They kept me in a second night because I had another fever spike (short-lived, probably an effect of the particular bug I’ve got), and they needed to give the bacteria culture in my urine sample time to grow enough to help them determine which antibiotic to prescribe. I slept pretty well Sunday night and woke Monday morning feeling good. They took my temperature several times overnight, and it was normal each time. I started thinking, “What’s the catch?” The morning nurse told me all my readings and “bloods” were good. I ordered a breakfast burrito with sides of bacon and sausage and ate it, plus yogurt, orange juice, and coffee. Around eleven Dr. Osborn – nice fellow, and good at explaining things – showed up and confirmed what the nurse had predicted: I was being sprung.

In the before time – not before the pandemic, but Friday and Saturday, when I already had a fever but before I went to the ER – I had been feeling mired in that turgid sense of stasis that I’m sure many others are also encountering these days: that there’s no real point in doing anything; that whether you do the dishes or brush your teeth has no cosmic or even personal import one way or the other, so why bother; that the only events that are ever going to occur again on this planet are going to be bad ones. (Writing this just now, I flashed on Eric Idle singing “Always Look on the Bright Side of Life” in the closing scene of The Life of Brian: “Oh, life’s a piece of shit/When you look at it” …)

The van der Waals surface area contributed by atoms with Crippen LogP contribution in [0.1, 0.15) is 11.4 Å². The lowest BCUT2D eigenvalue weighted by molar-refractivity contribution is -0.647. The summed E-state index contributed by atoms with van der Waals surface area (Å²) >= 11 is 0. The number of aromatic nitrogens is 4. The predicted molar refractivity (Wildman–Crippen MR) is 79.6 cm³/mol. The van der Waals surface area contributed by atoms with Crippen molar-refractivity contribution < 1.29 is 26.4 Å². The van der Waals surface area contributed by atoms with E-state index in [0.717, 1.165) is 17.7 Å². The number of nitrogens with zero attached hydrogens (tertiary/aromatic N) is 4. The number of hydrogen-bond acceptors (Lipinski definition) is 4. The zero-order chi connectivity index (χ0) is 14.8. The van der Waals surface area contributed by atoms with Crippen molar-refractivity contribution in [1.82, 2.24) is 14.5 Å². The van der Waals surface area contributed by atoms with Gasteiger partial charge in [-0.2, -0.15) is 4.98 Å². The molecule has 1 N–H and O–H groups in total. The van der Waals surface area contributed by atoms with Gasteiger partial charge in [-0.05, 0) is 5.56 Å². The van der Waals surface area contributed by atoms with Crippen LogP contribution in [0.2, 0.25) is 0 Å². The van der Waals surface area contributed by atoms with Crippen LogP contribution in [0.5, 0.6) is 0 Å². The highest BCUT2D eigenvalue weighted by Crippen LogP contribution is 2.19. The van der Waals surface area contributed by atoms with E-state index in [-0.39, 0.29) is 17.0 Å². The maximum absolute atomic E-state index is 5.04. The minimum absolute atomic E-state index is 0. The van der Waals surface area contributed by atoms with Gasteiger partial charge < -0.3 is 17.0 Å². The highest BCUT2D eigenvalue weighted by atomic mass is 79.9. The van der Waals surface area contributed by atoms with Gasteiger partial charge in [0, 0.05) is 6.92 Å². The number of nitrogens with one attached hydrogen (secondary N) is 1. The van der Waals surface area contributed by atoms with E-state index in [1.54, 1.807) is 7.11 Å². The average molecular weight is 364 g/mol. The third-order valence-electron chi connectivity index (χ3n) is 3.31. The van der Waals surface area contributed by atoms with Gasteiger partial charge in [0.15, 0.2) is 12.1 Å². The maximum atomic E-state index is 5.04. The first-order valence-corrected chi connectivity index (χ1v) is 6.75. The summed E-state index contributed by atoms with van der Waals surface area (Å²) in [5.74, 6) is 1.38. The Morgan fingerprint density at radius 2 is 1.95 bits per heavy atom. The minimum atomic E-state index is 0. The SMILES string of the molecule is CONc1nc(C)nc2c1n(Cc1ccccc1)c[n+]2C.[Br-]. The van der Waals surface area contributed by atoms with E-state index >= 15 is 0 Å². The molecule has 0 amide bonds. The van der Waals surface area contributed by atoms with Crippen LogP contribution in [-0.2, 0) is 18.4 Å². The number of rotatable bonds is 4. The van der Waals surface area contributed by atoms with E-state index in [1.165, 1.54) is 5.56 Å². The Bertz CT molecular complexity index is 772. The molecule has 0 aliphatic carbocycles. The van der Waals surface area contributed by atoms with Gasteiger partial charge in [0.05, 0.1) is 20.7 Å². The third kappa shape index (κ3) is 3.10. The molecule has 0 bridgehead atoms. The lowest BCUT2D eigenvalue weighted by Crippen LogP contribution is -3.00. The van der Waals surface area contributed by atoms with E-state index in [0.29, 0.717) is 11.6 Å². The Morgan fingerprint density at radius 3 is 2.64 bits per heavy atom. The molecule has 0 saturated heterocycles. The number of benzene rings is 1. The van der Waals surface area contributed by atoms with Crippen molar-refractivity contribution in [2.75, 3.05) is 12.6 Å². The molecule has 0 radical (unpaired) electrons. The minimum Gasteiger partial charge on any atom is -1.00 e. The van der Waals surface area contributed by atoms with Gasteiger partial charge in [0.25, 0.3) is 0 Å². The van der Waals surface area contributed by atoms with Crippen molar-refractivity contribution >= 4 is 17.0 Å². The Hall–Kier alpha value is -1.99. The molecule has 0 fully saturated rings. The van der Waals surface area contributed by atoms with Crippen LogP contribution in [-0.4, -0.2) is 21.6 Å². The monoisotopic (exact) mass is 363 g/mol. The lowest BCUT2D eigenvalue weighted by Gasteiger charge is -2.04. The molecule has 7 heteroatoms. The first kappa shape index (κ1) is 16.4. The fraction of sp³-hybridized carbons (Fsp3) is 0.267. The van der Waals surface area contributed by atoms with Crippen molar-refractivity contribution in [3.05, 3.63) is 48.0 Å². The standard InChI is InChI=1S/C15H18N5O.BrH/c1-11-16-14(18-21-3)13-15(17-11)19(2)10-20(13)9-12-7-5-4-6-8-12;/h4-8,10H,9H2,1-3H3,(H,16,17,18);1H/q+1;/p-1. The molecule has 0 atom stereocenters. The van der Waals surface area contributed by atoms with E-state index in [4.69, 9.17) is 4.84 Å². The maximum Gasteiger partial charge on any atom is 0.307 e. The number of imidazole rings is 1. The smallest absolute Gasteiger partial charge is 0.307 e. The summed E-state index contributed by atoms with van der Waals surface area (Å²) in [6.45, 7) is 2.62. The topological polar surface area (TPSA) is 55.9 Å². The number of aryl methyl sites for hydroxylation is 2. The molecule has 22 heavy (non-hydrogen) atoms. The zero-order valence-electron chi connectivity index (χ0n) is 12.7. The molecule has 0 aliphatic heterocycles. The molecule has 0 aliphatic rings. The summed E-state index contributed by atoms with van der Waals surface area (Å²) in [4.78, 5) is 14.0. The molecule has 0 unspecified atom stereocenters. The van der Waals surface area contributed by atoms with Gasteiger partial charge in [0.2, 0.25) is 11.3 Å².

But I came out of the hospital with a story to tell, maybe an inadvertent latter-day twist on what in the old days was called the New Journalism. I might be a brilliant reporter if I had contrived to “embed” myself as a patient on the very hospital floor that received the first wave of covid-19 cases in the United States. But I didn’t. It just worked out that way.

So, that was my weekend. How was yours?